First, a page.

Seven Types of Waste

Flickr © Graham Hellewell

Taiichi Ohno, the architect of the Toyota Production System developed the concept of ‘MUDA’ (無駄) or ‘’Waste’  is applicable equally to both manufacturing and the service sector of the economy. These seven wastes are described below:

Over-Production: This usually happens because of working with oversize batches, long lead times and poor supplier relations. The key element of  JIT is making only the quantity required of any component or product. Sound stock management procedures and production techniques are necessary to ensure that the correct quantities are ordered and made.

(Read also Just In Time Schedule)

Excessive Inventory: Unwanted inventory costs you money – besides, it needs space and packaging. It can also get damaged during transportation and become obsolete. Every piece of product tied up in work in progress or finished goods have a cost and until it is sold that cost have to be borne. So the objective is to carry as little as possible to meet the requirements (see here how one company reduced finished goods inventory by 62.8%).

Waiting Time: Machines that are not compatible and produce at different rates can cause waiting on the production line. So processes become ineffective and add no value – only cost and inconvenience. Instead, the flow of operations should be smooth and continuous. Asprova supports eliminating unnecessary waiting time between processes by synchronizing multiple processes in the schedule.

Unnecessary Motions: It concerns the design of movement within the working environment as resources are wasted when workers have to end, reach or walk distances to do their jobs. It is vital to make sure that every movement is minimized while still performing the required task. So workplace ergonomics assessment should be conducted to design a more efficient environment.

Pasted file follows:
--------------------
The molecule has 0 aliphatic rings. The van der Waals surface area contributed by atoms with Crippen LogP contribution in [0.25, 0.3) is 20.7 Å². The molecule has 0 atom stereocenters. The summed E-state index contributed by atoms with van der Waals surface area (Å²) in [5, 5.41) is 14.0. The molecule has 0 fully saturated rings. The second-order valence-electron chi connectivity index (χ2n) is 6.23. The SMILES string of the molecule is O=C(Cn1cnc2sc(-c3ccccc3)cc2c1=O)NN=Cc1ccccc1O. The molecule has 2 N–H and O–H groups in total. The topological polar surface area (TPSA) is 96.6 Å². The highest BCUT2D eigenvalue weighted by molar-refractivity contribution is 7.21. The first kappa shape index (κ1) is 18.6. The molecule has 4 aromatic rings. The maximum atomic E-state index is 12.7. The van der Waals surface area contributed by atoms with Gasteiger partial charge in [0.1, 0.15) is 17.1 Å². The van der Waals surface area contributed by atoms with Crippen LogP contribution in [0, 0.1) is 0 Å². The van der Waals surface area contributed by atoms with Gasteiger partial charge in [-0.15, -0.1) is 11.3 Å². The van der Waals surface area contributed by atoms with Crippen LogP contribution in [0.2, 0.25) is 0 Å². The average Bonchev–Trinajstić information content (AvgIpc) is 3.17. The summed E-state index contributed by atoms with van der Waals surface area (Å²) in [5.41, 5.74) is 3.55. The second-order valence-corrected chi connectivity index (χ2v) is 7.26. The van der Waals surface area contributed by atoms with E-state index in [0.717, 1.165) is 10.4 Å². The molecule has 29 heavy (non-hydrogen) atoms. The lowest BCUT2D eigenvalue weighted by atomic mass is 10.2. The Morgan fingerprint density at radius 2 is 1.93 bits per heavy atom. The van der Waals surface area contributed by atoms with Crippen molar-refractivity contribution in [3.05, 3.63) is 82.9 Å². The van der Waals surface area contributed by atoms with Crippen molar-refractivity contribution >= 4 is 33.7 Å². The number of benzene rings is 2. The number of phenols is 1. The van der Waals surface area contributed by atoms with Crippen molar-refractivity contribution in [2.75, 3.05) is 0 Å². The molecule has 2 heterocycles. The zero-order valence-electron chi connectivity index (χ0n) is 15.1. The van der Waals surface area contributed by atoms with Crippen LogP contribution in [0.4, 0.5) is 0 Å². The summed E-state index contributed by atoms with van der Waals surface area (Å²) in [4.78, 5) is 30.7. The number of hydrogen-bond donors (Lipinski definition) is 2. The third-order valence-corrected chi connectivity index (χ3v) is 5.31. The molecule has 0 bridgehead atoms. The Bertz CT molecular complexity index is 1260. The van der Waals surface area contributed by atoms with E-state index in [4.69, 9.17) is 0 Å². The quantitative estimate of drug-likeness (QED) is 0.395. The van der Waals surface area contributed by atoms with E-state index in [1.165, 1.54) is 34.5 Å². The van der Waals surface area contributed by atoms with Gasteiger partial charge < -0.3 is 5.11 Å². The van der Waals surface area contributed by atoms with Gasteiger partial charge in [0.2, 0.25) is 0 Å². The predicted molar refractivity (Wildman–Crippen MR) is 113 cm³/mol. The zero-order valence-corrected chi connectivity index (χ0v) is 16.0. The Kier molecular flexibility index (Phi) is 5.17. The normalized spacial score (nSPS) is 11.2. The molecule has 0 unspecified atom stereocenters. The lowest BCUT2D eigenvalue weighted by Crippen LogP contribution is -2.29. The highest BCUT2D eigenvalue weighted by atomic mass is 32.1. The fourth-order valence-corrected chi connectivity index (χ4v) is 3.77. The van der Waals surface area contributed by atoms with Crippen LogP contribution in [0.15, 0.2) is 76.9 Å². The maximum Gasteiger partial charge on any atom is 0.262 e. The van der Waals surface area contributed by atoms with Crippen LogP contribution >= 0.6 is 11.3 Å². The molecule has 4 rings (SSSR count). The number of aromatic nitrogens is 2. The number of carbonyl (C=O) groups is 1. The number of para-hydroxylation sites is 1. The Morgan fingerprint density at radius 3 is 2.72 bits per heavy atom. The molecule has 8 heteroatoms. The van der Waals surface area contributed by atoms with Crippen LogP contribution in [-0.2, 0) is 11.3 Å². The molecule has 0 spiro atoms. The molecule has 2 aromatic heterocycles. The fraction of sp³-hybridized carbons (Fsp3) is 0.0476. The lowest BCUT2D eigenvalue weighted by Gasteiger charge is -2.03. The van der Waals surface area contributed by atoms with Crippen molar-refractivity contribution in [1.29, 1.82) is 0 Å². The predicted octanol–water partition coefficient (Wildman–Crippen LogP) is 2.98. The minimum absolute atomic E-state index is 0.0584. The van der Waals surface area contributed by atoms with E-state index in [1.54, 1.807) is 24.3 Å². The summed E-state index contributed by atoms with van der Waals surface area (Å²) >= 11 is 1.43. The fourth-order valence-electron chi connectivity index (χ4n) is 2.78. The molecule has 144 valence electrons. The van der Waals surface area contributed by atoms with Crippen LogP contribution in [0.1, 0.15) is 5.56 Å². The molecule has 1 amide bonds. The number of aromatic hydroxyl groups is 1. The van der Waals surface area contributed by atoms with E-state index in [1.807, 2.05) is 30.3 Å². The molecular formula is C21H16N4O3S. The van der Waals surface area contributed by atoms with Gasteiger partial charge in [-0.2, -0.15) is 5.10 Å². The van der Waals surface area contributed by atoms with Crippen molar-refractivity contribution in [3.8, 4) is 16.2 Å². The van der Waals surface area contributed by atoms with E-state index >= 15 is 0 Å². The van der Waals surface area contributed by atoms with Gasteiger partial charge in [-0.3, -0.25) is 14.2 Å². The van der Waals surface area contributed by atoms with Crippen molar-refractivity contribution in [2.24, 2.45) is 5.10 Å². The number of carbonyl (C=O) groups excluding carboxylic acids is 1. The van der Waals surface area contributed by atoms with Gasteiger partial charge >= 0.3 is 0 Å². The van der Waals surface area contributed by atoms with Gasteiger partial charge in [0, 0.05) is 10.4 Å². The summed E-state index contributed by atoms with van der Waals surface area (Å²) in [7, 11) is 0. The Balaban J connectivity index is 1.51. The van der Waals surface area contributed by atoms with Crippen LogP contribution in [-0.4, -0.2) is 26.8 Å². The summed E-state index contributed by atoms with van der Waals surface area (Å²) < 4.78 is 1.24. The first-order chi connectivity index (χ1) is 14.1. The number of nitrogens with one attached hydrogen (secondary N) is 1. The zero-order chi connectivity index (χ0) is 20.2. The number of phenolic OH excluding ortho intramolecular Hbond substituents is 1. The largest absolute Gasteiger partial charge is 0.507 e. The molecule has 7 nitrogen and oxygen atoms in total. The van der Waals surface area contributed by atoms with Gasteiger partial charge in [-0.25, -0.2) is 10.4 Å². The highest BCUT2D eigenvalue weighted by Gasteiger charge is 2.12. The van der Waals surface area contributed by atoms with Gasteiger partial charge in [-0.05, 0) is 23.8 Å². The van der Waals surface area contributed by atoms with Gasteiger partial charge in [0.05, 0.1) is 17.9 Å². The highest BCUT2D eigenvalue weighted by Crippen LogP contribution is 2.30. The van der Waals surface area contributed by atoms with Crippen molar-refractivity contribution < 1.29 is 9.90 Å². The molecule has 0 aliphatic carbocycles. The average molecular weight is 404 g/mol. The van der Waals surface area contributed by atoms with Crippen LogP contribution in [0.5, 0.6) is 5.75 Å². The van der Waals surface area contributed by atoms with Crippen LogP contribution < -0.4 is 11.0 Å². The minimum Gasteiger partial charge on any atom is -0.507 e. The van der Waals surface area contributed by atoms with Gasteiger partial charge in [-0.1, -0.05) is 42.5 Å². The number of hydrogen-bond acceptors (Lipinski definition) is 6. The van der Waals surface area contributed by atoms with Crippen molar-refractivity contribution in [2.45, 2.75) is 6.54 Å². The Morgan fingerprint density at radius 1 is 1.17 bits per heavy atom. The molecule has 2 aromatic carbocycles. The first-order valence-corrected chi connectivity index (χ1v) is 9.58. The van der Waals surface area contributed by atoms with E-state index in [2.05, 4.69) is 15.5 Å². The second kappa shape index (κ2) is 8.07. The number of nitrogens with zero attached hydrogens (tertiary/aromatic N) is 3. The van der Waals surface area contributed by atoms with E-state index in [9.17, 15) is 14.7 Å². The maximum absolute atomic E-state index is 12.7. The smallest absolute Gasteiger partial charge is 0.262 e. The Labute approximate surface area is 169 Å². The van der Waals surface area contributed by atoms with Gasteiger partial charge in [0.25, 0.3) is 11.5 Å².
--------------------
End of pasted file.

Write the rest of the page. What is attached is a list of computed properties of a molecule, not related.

Redundant Transportation: Moving a product between manufacturing processes adds no value, is expensive and can cause damage or product deterioration. So loads should be maximized; goods should be transported to the correct location and not require additional transportation.

Defects: Products should be designed so as to build in quality from the outset through good use of materials and processes. Defects require an organization to instigate post-manufacturing inspection processes with consequent costs and may involve re-working of an item or failure to meet customer service requirements.

In-appropriate Processing: A basic principle of the TPS is doing only what is appropriate. Improper techniques, oversize equipment, working to tolerances that are too tight, perform processes that are not required by the customer’s costs time and money. Hence overly elaborate and expensive equipment is wasteful if simpler machinery could do the job.

Asprova has always strive to go an extra mile by collaborating with their clients to eliminate overproduction and reduce stock-holdings, while minimizing stock-outs. Below you can request the trial version of Asprova to experience it first hand.

 

Photo Credit: Flickr ©Graham Hellewell

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